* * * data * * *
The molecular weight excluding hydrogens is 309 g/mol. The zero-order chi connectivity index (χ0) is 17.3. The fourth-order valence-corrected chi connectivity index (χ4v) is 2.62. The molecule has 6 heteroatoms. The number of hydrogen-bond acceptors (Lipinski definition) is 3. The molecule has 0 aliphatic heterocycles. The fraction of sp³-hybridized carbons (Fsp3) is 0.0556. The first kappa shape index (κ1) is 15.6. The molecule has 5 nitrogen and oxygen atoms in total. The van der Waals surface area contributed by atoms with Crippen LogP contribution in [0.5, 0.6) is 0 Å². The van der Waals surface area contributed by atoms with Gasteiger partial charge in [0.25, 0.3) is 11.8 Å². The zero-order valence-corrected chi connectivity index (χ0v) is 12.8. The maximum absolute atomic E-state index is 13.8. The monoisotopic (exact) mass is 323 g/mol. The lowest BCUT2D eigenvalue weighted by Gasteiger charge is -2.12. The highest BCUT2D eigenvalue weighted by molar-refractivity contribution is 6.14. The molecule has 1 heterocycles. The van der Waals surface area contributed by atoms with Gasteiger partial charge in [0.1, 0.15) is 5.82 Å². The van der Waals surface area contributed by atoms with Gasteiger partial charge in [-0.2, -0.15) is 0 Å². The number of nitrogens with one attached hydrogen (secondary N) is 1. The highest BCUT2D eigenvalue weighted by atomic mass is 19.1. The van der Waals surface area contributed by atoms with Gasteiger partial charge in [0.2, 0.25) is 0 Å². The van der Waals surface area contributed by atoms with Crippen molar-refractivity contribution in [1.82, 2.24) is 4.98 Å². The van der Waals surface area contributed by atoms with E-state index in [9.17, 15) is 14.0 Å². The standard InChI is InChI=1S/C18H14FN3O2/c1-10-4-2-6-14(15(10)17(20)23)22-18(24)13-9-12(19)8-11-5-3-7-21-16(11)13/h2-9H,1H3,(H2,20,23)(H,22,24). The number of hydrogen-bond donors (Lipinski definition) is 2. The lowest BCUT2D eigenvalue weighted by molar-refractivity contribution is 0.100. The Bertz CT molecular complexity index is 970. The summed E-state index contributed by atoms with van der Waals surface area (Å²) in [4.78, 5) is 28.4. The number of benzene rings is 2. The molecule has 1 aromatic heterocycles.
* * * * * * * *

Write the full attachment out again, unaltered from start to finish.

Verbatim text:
The molecular weight excluding hydrogens is 309 g/mol. The zero-order chi connectivity index (χ0) is 17.3. The fourth-order valence-corrected chi connectivity index (χ4v) is 2.62. The molecule has 6 heteroatoms. The number of hydrogen-bond acceptors (Lipinski definition) is 3. The molecule has 0 aliphatic heterocycles. The fraction of sp³-hybridized carbons (Fsp3) is 0.0556. The first kappa shape index (κ1) is 15.6. The molecule has 5 nitrogen and oxygen atoms in total. The van der Waals surface area contributed by atoms with Crippen LogP contribution in [0.5, 0.6) is 0 Å². The van der Waals surface area contributed by atoms with Gasteiger partial charge in [0.25, 0.3) is 11.8 Å². The zero-order valence-corrected chi connectivity index (χ0v) is 12.8. The maximum absolute atomic E-state index is 13.8. The monoisotopic (exact) mass is 323 g/mol. The lowest BCUT2D eigenvalue weighted by Gasteiger charge is -2.12. The highest BCUT2D eigenvalue weighted by molar-refractivity contribution is 6.14. The molecule has 1 heterocycles. The van der Waals surface area contributed by atoms with Gasteiger partial charge in [0.1, 0.15) is 5.82 Å². The van der Waals surface area contributed by atoms with Gasteiger partial charge in [-0.2, -0.15) is 0 Å². The number of nitrogens with one attached hydrogen (secondary N) is 1. The highest BCUT2D eigenvalue weighted by atomic mass is 19.1. The van der Waals surface area contributed by atoms with Gasteiger partial charge in [0.2, 0.25) is 0 Å². The van der Waals surface area contributed by atoms with Crippen molar-refractivity contribution in [1.82, 2.24) is 4.98 Å². The van der Waals surface area contributed by atoms with E-state index in [9.17, 15) is 14.0 Å². The standard InChI is InChI=1S/C18H14FN3O2/c1-10-4-2-6-14(15(10)17(20)23)22-18(24)13-9-12(19)8-11-5-3-7-21-16(11)13/h2-9H,1H3,(H2,20,23)(H,22,24). The number of hydrogen-bond donors (Lipinski definition) is 2. The lowest BCUT2D eigenvalue weighted by molar-refractivity contribution is 0.100. The Bertz CT molecular complexity index is 970. The summed E-state index contributed by atoms with van der Waals surface area (Å²) in [4.78, 5) is 28.4. The number of benzene rings is 2. The molecule has 1 aromatic heterocycles.